At the Lesser Slave Lake Bird Observatory, the progression of the seasons is measured not only by the date on the calendar but also by the birds we see around us. As we approach the autumn equinox, Slave Lake is beginning to see an influx of later-migrating birds, among them Myrtle and Orange-crowned Warblers.
A bird of many names, the Myrtle Warbler is technically the eastern form of the Yellow-rumped Warbler, whose name comes from its bright yellow backside. This distinctive field marking also gives it its other common name of ‘butterbutt’! The name Myrtle Warbler, meanwhile, is derived from its habit of gorging on wax myrtle berries in the areas where they grow along the east coast. This ability to eat and digest fruit, where most warbler species depend largely on insects for food, allows the Myrtle Warbler to migrate early in the spring and late in the fall, when conditions are too cold for insects to be numerous but berries can still be found.
Pictured: Myrtle Warblers also go by the name Yellow-rumped Warbler, for obvious reasons!
There have been many days this fall when Myrtle Warblers have made up the bulk of the birds banded, but on September 12th Orange-crowned Warblers outnumbered them for the first time this season. Unlike the yellow rump of the Yellow-rumped Warbler, the Orange-crowned Warbler’s eponymous field marking is rarely visible unless you have the bird in your hand – something that is only possible for trained researchers like the LSLBO’s bird banders! Similar to the Myrtle Warbler, the Orange-crowned Warbler is another late migrant that is more omnivorous than most warblers. In addition to insects, it will eat berries, nectar, and even tree sap, which it sips from the holes drilled by sapsuckers. Orange-crowned Warblers also visit bird feeders, where they feed on fat-rich foods like suet and peanut butter.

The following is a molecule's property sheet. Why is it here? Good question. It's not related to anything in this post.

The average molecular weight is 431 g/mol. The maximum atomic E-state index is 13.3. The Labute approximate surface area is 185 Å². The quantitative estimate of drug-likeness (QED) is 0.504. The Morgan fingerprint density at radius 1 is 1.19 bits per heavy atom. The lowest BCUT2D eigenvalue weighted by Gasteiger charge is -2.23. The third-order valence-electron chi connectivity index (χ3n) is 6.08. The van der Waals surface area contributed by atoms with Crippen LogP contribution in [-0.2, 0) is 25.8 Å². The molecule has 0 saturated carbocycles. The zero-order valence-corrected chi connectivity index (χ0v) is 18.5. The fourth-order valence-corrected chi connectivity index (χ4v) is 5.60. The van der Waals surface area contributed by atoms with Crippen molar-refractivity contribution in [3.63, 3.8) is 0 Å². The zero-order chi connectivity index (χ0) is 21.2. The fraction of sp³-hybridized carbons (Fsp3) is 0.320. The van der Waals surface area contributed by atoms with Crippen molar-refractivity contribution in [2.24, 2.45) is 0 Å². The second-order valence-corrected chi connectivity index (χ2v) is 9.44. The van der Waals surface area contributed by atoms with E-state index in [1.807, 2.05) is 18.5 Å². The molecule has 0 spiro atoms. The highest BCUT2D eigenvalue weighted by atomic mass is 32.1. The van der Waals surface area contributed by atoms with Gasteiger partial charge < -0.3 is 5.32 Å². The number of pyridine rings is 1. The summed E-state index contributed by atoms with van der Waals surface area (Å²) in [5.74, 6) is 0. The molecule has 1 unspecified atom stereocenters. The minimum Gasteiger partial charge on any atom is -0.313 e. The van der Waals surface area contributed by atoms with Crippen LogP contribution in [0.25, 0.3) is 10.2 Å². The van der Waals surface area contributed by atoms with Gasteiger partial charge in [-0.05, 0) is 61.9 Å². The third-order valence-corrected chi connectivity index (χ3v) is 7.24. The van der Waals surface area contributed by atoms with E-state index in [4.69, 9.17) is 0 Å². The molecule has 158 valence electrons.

Pictured: Both male and female Orange-Crowned Warblers may have orange crowns, but they are seldom visible.
Sparrows and thrushes are also common migrants at the moment, and diet plays a role in the timing of their migration as well. As the seeds and berries that they rely on for fuel remain available late into the year, both groups are among the last songbirds to travel south each fall.
In total, 323 birds were banded by the LSLBO this week, bringing the fall season total to 3,751 birds of 56 species. During this same period, our owl banding program was lucky enough to capture a Boreal Owl! Curiously, the LSLBO has so far only ever captured this species on alternate years: in 2016, 2018, and now in 2020. Very little is known about the Boreal Owl and it is only recently that the preliminary results from other banding programs have begun to indicate that at least some parts of its population are migratory. The extremely sporadic success of the LSLBO’s Boreal Owl banding program, however, suggests that our owls are not among them. Instead, we suspect that the Boreal Owls we capture are young birds dispersing for the first time from the territories in which they were hatched.
Pictured: The LSLBO’s first Boreal Owl for 2020 – and hopefully not the last!
By Sachiko Schott
LSLBO Assistant Bander